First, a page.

Parliament approved on December 20 with its first hearing draft of new regulations for political party funding, banning legal entities, including business organizations, to finance parties.
The draft of amendments to the law on political parties was analyzed by the Council of Europe's advisory body for legal and constitutional affairs, Venice Commission, which said that new regulations address "many international standards".
In particular the Venice Commission listed among "positive points" ban of corporate donations; introduction of a requirement for bank wire transfers of donations and putting of the state audit agency, Chamber of Control, as a key body in charge of monitoring parties' financial reports and donations.
Political parties will only have the right to receive funding from individual persons in an amount of no more than GEL 60,000 annually from each Georgian citizen, instead of GEL 30,000 as envisaged by the existing law.
The same regulations will apply to parties' election campaign funds - these are funds, which parties open separately and where they receive donations and carry out financial operations required for solely their campaigning during the electoral period.
Although the Venice Commission's recommendations, which were released on December 20, list ban on party funding by legal entities, also including business organizations, among "positive points" of the new regulations, the document also notes about possible negative aspects of such prohibition.
The Venice Commission says that such ban on corporate donations are in place in a number of EU-member states, including France, Poland, Bulgaria with the French model being very influential in Europe over the last decade.
"When combined with significant state financing of political parties, the model aims to decrease the pressure exerted by big business on the political process. It is a legitimate choice for a country to make. However it should be borne in mind that corporate bans may be circumvented in a number of ways, through channelling of corporate money through individual donations (employees of a company, for instance)," the Venice Commission said.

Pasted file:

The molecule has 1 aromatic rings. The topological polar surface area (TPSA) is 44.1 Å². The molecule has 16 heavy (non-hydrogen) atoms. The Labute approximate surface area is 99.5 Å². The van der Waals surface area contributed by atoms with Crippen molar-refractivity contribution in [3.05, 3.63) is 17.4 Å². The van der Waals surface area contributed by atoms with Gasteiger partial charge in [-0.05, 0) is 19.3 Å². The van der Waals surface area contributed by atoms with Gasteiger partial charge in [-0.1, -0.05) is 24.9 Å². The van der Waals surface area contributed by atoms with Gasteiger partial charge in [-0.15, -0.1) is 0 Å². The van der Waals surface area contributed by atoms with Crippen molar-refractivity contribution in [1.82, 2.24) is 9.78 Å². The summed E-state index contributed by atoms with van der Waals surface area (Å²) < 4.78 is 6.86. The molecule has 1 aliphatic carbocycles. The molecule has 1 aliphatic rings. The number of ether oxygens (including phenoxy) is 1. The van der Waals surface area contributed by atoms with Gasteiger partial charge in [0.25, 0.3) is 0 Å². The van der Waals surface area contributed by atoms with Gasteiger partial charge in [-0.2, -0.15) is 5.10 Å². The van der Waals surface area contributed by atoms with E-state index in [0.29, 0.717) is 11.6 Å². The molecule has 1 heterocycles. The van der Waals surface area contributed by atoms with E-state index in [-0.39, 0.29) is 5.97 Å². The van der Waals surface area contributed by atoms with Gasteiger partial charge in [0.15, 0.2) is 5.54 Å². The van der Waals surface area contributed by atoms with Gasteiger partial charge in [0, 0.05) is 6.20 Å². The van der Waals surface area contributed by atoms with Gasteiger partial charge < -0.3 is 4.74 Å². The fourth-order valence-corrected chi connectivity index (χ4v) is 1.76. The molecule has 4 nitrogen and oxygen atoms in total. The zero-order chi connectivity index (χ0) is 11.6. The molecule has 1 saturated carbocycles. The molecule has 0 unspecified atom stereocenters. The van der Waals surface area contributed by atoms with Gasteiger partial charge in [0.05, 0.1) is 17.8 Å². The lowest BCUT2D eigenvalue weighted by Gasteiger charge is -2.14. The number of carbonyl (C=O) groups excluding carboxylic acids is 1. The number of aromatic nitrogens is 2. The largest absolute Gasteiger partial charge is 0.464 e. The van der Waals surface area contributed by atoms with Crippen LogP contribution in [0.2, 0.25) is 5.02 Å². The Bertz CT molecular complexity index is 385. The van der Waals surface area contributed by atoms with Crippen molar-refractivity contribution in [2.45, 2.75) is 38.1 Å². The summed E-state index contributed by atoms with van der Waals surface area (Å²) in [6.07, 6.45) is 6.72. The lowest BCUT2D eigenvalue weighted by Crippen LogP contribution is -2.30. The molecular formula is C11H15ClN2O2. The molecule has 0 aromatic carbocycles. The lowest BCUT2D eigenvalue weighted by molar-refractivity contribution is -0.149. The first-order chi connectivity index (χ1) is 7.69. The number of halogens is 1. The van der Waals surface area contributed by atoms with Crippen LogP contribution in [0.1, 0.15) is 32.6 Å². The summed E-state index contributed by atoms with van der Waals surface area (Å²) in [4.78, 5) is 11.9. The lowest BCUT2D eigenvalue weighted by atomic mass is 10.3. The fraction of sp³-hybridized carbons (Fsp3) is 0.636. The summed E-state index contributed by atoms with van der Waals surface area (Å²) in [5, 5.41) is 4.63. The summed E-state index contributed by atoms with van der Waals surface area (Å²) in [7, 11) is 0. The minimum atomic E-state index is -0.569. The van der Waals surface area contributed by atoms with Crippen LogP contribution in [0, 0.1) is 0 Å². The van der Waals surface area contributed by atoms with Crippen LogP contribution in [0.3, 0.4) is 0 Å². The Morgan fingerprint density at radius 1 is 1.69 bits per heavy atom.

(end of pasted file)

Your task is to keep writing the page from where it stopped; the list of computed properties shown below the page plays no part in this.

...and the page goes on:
"Also, if there is no adequate level of state subsidies for the political parties, the banning of corporate funding coupled with strict disclosure provisions may create difficulties for the political parties to fundraise," it said.
The Venice Commission recommended "to re-visit the broad prohibition of corporate donations to the party finances."
According to the new regulations a party and its representative or a third person affiliated with a party will be banned from donating money, gifts and "other material benefit", as well selling goods under discount price or procuring goods and services for higher than market price.
Similar restrictions will also apply, according to the new regulations, to legal entities, which are "related, directly or indirectly, to a political party or are otherwise under the control of a political party." The draft defines such potential linkage when a legal entity's "expenses directly or indirectly are related to the activities or goals of a political party."
In respect of this provisions, during the discussions of the regulations at a parliamentary session on December 20, a lawmaker from Christian-Democratic Movement, Levan Vepkhvadze, asked a ruling party lawmaker, Pavle Kublashvili, who presented the draft, how these new regulation would affect to those several thousands of individuals - artists, writers, and other cultural workers, as well as some sportsmen, who were receiving assistance from billionaire-turned-politician Bidzina Ivanishvili's charitable foundation in a form of a monthly salary for years.
"We should separate from each other what is charity and what the political corruption might be," MP Kublashvili responded. "If a person has political goals and does charity for that reason, that's political corruption and bribery; but if this charitable activity has been done without such [politically-motivated intentions] these limitations should not apply in such case. That's my personal opinion and if you wish we can continue [discussions] on this in order to clarify formulations [of the new regulations], but I guess we all agree that in general mixing politics with charitable donations has not had any positive consequences in any country."
In other key provisions, the new regulations set:
• A cap of GEL 1,200 for party membership fee annually from each member;
• Total amount of a party's annual funding should not exceed 0.2% of Georgia's GDP; next year, based on an official forecasted GDP, party's total funding should not be more than GEL 53mln - far more than any party in Georgia has ever reported in donations.
• A party should submit information about donations within 3 days after receiving funds and the state audit agency should then make this information publicly available.
In one more key point, the new regulations ban a political party to take a loan from individual persons or legal entities, other than commercial banks.
The proposal also imposes restrictions on commercial banks, banning them to lend political parties a loan more than GEL 100,000. A single commercial bank can lend money to several political parties, but total amount of these loans should not exceed GEL 100,000 annually (USD 60,000). During the discussions on December 20, ruling party lawmakers indicated that they would consider revising this limit upwards before the draft's approval with its third and final reading.